And lastly, if I can do it, so can you! Clearly my degree didn’t help me at all. Take those old dinosaur laptops and make monitors! They’re weird. And ugly. And recycled stuff is cool these days. Besides, once you have a second monitor, you can watch Netflix and browse Facebook at the same time. That’s the real American dream.

Lifehacks for Technophobes

People consult me all the time with tech problems they’ve been experiencing. As a result of the increasing complexity of today’s technology, I decided to provide some of the advice that people have found most useful. My hope is that you will be able to return to this list of common issues and solutions for the majority of your troubleshooting needs. In the words of the Travelocity Gnome, “Help is on the way!”


  • If you’re having wireless issues, I’ve found that one of the best solutions is to re-download HTML.
  • Lots of times, you will experience a drop in framerate if you are playing an HD game. Just overclock your PC by plugging it into a 240V outlet.
  • People complain a lot about the bandwidth of their local area LAN. The solution is to Google shorter phrases. Boom! Lightning fast internet!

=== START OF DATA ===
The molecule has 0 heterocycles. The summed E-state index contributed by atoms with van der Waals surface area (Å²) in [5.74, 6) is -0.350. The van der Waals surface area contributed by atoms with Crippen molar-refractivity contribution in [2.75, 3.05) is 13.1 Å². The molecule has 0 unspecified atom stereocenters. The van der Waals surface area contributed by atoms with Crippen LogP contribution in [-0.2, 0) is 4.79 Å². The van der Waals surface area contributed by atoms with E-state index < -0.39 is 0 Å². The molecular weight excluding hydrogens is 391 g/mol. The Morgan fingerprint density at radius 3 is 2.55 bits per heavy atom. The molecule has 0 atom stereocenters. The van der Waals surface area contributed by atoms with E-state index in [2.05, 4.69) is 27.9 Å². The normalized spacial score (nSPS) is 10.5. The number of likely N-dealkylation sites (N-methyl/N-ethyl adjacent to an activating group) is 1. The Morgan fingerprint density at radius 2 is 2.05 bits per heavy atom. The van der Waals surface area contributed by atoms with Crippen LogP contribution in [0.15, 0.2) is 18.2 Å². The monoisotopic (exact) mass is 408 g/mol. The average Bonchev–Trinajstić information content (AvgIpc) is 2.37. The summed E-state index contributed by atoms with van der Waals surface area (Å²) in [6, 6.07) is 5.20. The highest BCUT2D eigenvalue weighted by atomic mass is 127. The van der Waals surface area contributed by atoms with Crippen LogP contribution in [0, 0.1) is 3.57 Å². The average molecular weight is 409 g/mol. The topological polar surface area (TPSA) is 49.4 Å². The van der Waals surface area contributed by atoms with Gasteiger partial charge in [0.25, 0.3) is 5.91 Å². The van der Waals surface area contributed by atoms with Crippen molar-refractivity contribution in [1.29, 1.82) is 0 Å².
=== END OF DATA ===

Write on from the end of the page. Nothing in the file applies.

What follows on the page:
• Remember Windows 8? The main problem was your ISP. Run a malware detector and delete all of them.
  • If you’re running Linux, just restart the kernel.
  • Most iOS issues can be fixed by installing and playing Candy Crush. Each time you beat a level you’re actually beating a virus.
  • If you’re not impressed with post Windows 3.1 operating systems, you can pretend you still have an older version by using the DOS terminal. It was implemented to help older users.
  • Flash games are named because they can induce seizures.
  • The “#” symbol is called a hashtag because it was originally used by the FBI to track or “tag” phone users. If you’re using a touch tone phone, remove this key immediately!
  • If you are considering building your own PC, be sure to choose a case that’s slightly flexible. This indicates that your PC will be able to “breathe,” which is essential for cooling your hardware.